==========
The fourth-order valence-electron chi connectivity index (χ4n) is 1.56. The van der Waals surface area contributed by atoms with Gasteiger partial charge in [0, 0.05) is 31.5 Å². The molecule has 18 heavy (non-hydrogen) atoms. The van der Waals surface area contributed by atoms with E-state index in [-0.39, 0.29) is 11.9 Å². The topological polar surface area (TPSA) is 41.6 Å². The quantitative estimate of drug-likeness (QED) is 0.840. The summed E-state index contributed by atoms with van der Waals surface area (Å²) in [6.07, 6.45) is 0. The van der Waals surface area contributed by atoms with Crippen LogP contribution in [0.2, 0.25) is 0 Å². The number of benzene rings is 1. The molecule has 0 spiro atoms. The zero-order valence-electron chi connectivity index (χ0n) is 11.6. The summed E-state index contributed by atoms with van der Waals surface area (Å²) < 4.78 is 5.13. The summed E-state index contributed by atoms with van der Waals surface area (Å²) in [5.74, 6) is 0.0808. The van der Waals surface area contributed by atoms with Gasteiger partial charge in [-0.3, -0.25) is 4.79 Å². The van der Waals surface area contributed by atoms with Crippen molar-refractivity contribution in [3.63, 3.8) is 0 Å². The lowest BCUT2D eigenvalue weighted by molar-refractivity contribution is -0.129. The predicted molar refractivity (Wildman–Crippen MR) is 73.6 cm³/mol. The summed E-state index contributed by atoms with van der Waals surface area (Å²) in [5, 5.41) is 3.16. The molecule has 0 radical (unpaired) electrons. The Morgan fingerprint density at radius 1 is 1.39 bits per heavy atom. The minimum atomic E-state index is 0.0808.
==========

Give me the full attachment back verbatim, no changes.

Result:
The fourth-order valence-electron chi connectivity index (χ4n) is 1.56. The van der Waals surface area contributed by atoms with Gasteiger partial charge in [0, 0.05) is 31.5 Å². The molecule has 18 heavy (non-hydrogen) atoms. The van der Waals surface area contributed by atoms with E-state index in [-0.39, 0.29) is 11.9 Å². The topological polar surface area (TPSA) is 41.6 Å². The quantitative estimate of drug-likeness (QED) is 0.840. The summed E-state index contributed by atoms with van der Waals surface area (Å²) in [6.07, 6.45) is 0. The van der Waals surface area contributed by atoms with Crippen LogP contribution in [0.2, 0.25) is 0 Å². The number of benzene rings is 1. The molecule has 0 spiro atoms. The zero-order valence-electron chi connectivity index (χ0n) is 11.6. The summed E-state index contributed by atoms with van der Waals surface area (Å²) < 4.78 is 5.13. The summed E-state index contributed by atoms with van der Waals surface area (Å²) in [5.74, 6) is 0.0808. The van der Waals surface area contributed by atoms with Gasteiger partial charge in [-0.3, -0.25) is 4.79 Å². The van der Waals surface area contributed by atoms with Crippen molar-refractivity contribution in [3.63, 3.8) is 0 Å². The lowest BCUT2D eigenvalue weighted by molar-refractivity contribution is -0.129. The predicted molar refractivity (Wildman–Crippen MR) is 73.6 cm³/mol. The summed E-state index contributed by atoms with van der Waals surface area (Å²) in [5, 5.41) is 3.16. The molecule has 0 radical (unpaired) electrons. The Morgan fingerprint density at radius 1 is 1.39 bits per heavy atom. The minimum atomic E-state index is 0.0808.